General Question

Tennis5tar's avatar

What will stop my t-shirts twisting when I wash them?

Asked by Tennis5tar (1255 points ) May 11th, 2008

The seams don’t run down the sides any more, they sort of twist so that they are visible at the back and the front at the bottom of the t-shirt

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13 Answers

wildflower's avatar

It’s a matter of quality of the fabric – and is often indicated by the price. I think low-cost logo’d shirts are more likely to do this.
Some t-shirts are made from stretched or loosely woven/knitted cotton and it may lose it’s shape. Others are made from good quality cotton, but not cut straight (in line with the fibers) and they may ‘warp’ too.
The best way to avoid it is to dry them flat so that you can shape them while still wet and let them dry that way.

Tennis5tar's avatar

That makes a lot of sense. Re-shaping them doesn’t seem to work when I hang them, I’ll try drying them flat. Thanks again!

Seesul's avatar

Wildflower is correct. It has to do with both the fabric quality and the direction that they were cut. You are supposed to line fabric up in the direction of the grain (way it was woven) in most cases. If it is even a little bit off, the fabric will twist that way when washed and then dried. The fabric quality has to do with the type of cotton used and the thickness of the fiber. The natural length of the fiber can vary as well and in general, the longer the better (as in sheets). When processing, they comb the fibers to align them and then twist them into strands (in older days done on a spinning wheel). Those strands can then be added to other strands, strengthening and thickening it more before weaving or knitting into fabric. Generally a thicker fabric will have less distortion if cut off the grain, but it still will have some and it depends on how off it is.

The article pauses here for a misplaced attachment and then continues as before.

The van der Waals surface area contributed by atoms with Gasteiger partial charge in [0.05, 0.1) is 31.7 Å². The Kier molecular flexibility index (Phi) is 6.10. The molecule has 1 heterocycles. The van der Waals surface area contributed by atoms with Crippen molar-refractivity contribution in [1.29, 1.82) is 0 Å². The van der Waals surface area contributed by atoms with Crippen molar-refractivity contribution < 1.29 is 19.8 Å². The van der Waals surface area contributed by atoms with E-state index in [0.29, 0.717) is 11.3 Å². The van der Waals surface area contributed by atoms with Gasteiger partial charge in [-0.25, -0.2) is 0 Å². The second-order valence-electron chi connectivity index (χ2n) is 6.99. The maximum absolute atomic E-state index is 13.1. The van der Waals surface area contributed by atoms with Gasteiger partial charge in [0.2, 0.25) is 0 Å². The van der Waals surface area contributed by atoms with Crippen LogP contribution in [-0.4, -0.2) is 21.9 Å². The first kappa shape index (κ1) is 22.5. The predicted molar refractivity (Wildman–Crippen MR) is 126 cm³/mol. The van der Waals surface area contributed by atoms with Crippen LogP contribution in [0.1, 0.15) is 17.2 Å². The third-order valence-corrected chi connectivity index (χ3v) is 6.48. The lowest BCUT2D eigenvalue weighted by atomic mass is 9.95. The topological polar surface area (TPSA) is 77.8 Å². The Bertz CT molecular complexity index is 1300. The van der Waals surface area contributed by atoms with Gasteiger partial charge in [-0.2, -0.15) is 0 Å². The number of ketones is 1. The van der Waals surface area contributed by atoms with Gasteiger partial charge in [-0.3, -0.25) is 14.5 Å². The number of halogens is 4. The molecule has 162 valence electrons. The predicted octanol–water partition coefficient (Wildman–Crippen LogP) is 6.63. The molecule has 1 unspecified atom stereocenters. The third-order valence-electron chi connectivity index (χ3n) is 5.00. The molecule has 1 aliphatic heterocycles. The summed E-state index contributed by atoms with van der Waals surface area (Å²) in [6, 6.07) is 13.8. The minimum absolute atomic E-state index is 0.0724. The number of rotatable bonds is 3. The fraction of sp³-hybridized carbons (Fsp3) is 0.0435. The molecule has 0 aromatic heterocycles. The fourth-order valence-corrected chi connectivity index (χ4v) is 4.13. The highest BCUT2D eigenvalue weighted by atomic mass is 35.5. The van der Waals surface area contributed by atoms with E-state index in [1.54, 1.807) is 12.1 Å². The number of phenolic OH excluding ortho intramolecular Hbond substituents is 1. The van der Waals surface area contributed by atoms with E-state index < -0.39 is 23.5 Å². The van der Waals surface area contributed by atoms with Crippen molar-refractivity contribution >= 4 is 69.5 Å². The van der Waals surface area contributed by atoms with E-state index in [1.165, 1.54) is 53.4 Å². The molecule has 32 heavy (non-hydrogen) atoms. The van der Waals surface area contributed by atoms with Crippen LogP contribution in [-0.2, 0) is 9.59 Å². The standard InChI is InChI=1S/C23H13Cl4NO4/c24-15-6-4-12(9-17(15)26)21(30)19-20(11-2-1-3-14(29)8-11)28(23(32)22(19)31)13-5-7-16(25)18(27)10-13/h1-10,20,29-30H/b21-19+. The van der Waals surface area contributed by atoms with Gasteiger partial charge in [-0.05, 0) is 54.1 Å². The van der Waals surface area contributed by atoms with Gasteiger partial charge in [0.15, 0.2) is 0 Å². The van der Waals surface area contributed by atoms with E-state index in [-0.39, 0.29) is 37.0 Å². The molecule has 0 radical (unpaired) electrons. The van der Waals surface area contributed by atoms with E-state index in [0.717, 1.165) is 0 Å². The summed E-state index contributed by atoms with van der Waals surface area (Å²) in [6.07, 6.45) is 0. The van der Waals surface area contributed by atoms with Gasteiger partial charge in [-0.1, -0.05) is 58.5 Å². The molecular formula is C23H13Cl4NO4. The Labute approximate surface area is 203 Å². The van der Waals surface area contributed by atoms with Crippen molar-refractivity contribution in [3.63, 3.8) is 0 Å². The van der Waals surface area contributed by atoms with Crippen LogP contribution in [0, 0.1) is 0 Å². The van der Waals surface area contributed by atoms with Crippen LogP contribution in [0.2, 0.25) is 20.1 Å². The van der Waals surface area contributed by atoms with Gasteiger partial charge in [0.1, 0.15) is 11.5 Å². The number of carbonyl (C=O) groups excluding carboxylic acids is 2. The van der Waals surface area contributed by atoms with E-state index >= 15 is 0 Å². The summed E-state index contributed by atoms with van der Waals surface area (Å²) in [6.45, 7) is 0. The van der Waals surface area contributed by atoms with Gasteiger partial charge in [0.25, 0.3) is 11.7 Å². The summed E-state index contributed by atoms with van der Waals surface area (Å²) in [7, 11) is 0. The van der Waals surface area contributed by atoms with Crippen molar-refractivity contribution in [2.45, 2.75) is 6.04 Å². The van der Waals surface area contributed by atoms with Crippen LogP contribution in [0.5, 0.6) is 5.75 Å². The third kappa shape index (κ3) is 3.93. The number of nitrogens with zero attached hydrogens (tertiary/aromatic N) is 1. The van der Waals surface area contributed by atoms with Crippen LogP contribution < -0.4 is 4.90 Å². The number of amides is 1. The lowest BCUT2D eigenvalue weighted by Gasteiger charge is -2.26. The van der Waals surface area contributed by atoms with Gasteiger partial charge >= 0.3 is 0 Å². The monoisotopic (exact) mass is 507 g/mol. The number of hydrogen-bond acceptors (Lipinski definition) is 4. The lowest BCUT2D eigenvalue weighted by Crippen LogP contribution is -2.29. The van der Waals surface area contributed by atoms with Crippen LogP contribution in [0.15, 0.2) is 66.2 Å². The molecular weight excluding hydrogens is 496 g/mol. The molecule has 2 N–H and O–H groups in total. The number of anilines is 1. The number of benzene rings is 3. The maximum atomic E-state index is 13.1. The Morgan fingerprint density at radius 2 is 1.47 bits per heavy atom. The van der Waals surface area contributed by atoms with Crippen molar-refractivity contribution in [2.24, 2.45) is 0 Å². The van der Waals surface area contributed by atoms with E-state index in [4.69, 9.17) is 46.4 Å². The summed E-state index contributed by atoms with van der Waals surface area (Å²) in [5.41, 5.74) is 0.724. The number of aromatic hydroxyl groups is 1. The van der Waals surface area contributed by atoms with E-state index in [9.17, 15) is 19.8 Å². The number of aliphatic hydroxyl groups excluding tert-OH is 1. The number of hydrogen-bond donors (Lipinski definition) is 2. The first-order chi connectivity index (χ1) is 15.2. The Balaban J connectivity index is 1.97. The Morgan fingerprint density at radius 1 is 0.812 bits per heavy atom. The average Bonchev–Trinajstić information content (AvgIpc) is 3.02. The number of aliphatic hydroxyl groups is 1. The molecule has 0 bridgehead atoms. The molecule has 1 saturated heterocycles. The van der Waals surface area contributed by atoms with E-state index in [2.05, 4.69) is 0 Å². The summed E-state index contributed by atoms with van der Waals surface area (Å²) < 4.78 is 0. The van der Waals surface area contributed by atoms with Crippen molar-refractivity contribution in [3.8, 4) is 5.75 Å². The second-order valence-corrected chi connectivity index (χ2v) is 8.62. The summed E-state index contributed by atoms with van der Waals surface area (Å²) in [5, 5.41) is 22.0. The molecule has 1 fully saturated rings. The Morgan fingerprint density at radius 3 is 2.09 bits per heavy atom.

To keep printed tees longer, wash inside out in cold or at the most warm water, and then air dry. Cotton shrinks with any heat whatsoever, which is another reason for washing in cold and air dryer. As an aside, cotton is the only natural fiber that is stronger wet than dry. They used that fact in a scene from Shanghai Noon.

syz's avatar

There are also “delicates” bags (made out of a mesh material) that you could wash them in – that may help.

mcbealer's avatar

Wash your shirts inside out in lower volume of water on the delicate cycle. When the load is done, hang the shirt to dry, say in your bathroom. Once dry, you can use a warm iron to iron the shirt, while still inside out. You can then flip it right side out and iron the sleeves, so you have a crease. Lookin’ good!

Seesul's avatar

mcbeater I hate ironing so much (born in the days before permanent press), so I spent my childhood ironing blouses for my school uniform and the absolute terror of my HS gym suit (they replaced them with perm press the next year, I plan to donate it to the school archives as a museum piece) that I forgot to add that. Ironing will work and sometimes by taking a thin rag soaked in while vinegar and steaming it over the seams will place them back in line for a while, maybe even a few wash cycles. You can also use this trick to re-crease pants that way, especially if the crease is off from the manufacturer. Again, this is usually a cutting error, The item was cut away from the manufactured fold of the fabric and the memory of the fabric keeps trying to find it.